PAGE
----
The annual British Social Attitudes survey has shown satisfaction with GP services dropped to 65% in 2017, down seven percentage points compared with the previous year, in the 'biggest one-year change' since the survey began in 1983.
I'm not going to rehearse the arguments here, the persistent underfunding, the media denigration of general practice, the concept that becoming a specialist in generalsm is somehow an easier alternative than becoming an expert in a single speciality.
All those factors exist but pale into insignificance beside the tidal wave of public demand, based on the rise of radical individualism. Figures show that it is not the tsunami of elderly population which is engulfing general practice. The age group most likely to contribute to the doubling in the number of appointments per person per year are in fact the under 40s.
This quietly militant group is responsible for the demise of high-street retail, the growth in online business and it would appear the demise of the out-of-town retail park.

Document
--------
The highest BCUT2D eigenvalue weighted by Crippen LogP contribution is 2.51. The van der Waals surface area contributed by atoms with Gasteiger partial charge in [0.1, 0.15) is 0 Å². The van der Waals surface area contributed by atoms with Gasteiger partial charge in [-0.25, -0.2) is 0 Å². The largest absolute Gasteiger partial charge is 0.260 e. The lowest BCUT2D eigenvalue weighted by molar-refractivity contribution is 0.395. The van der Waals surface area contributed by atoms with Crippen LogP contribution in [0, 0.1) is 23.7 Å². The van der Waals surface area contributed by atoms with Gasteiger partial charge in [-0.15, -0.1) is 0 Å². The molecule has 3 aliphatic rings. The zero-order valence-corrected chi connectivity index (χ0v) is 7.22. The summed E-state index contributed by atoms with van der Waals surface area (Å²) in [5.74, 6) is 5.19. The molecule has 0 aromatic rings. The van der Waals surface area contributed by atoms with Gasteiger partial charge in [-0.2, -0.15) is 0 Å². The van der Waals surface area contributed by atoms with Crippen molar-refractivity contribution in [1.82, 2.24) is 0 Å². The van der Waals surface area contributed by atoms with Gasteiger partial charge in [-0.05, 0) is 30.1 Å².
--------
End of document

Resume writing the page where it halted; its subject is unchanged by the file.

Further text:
The challenge to general practice now is not to fight to remain tied to a 65-year-old model, which serves a significant proportion of our current population very well. The new challenge of general practice is to diversify in ways which allow us to provide generalist services through specialist channels.
If we segment our population by the preferred method of access, we will actually find those who cherish face-to-face consultations above all else, those who desire the access and familiarity of a telephone-based service and those who wonder why, given a wealth of data they collect on their mobile devices, the GP seems unable to assess them from their work place.
Now is the time for us to refuse to be pigeonholed as one-trick ponies, good at face-to-face consultations that are available via a receptionist – essentially offering all patients the same solution: ‘let me have a look at you and we can talk about it’.
Now is the timeforto general practice to demonstrate the incredible variety of approaches spread across the country. Now is the time to demonstrate the incredible variation in clinical skills between generalists. Now is time for a new model in general practice.
- Dr Chris Mimnagh is a GP in Liverpool and head of clinical innovation liaison and deployment at The Innovation Agency, the academic health science network for the north-west coast.